This summer, there was a seismic shift within the private securities landscape. On July 10th, the Securities and Exchange Commission voted 4-1 to lift an 80-year old ban on general solicitation, allowing those seeking capital to advertise their securities to the general public. This was a huge leap forward in wealth creation for this country as it allows those looking for money to position themselves right in front of people who not only have capital but, more importantly, are willing to invest it. These individuals - those with at least $200,000 of annual income and/or over $1,000,000 in assets - are classified as accredited investors.
Before September 23rd (the date these new rulings took effect), entrepreneurs seeking investment were forced to go the route of "back-door dealings" in order to gain the attention, and eventually the money, from accredited investors. Entrepreneurs had to personally know and have an existing relationship with the investors they brought on as there was no other method of attracting capital. With the introduction of general solicitation, entrepreneurs will be able to use a new exemption (Rule 506(c)) to target a large number of qualified investors at once via all manners of promotion and advertising. Everything from TV ad spots to Facebook updates to blog posts like this one are fair game for entrepreneurs to utilize during their fundraising rounds.
While this is game changing for entrepreneurs seeking funding as it increases their access to capital, the nuances of these regulations are likely to cause confusion. Prior to July 10th, the SEC turned a blind eye to general solicitation, allowing entrepreneurs to participate in demo days, pitch competitions and public meetings without fear of being regulated. With the laws now in effect, that blind eye will be replaced with enforcement around general solicitation. However, the definition of general solicitation is broad and open to interpretation - it can be anything from a conversation in a coffee shop to an official pitch. Therefore, even entrepreneurs who don't intend to generally solicit and advertise their investment, risk accidentally and unintentionally doing so - and if they do generally solicit they will need to abide by the new rulings.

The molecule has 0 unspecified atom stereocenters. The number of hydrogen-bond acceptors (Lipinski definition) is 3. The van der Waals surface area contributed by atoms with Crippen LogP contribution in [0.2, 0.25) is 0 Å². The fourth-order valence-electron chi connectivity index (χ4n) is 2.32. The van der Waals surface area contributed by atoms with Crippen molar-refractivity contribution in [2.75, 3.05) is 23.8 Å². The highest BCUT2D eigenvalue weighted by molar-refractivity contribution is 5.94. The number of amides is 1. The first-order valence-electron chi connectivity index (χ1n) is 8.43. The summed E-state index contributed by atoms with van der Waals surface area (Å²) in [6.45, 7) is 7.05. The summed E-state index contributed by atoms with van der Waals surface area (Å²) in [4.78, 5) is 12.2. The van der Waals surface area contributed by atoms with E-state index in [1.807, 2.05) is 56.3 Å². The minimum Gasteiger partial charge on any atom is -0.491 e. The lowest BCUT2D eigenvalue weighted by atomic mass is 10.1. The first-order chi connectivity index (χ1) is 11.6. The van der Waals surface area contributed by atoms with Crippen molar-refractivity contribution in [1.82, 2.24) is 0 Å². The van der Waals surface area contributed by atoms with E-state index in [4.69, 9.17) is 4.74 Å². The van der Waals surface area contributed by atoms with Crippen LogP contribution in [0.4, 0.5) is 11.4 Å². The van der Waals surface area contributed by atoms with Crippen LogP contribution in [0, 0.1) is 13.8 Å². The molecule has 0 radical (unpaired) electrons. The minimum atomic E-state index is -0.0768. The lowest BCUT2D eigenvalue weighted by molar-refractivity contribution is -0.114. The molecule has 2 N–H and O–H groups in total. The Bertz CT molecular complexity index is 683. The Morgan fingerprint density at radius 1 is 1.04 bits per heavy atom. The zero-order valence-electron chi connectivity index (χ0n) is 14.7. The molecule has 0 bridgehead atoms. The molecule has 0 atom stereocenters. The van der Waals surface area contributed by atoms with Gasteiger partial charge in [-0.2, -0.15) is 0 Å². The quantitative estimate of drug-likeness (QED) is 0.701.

For entrepreneurs who choose to file under rule 506(c) and generally solicit, there is now the responsibility to verify the accreditation status of any investor who participates in the funding round. Under the old rulings, investors could sign on a dotted line to self-certify that they were in fact accredited. But with the new rulings self-certification is no longer sufficient. Entrepreneurs raising capital through general solicitation must now take "reasonable steps" to ensure their investors are accredited.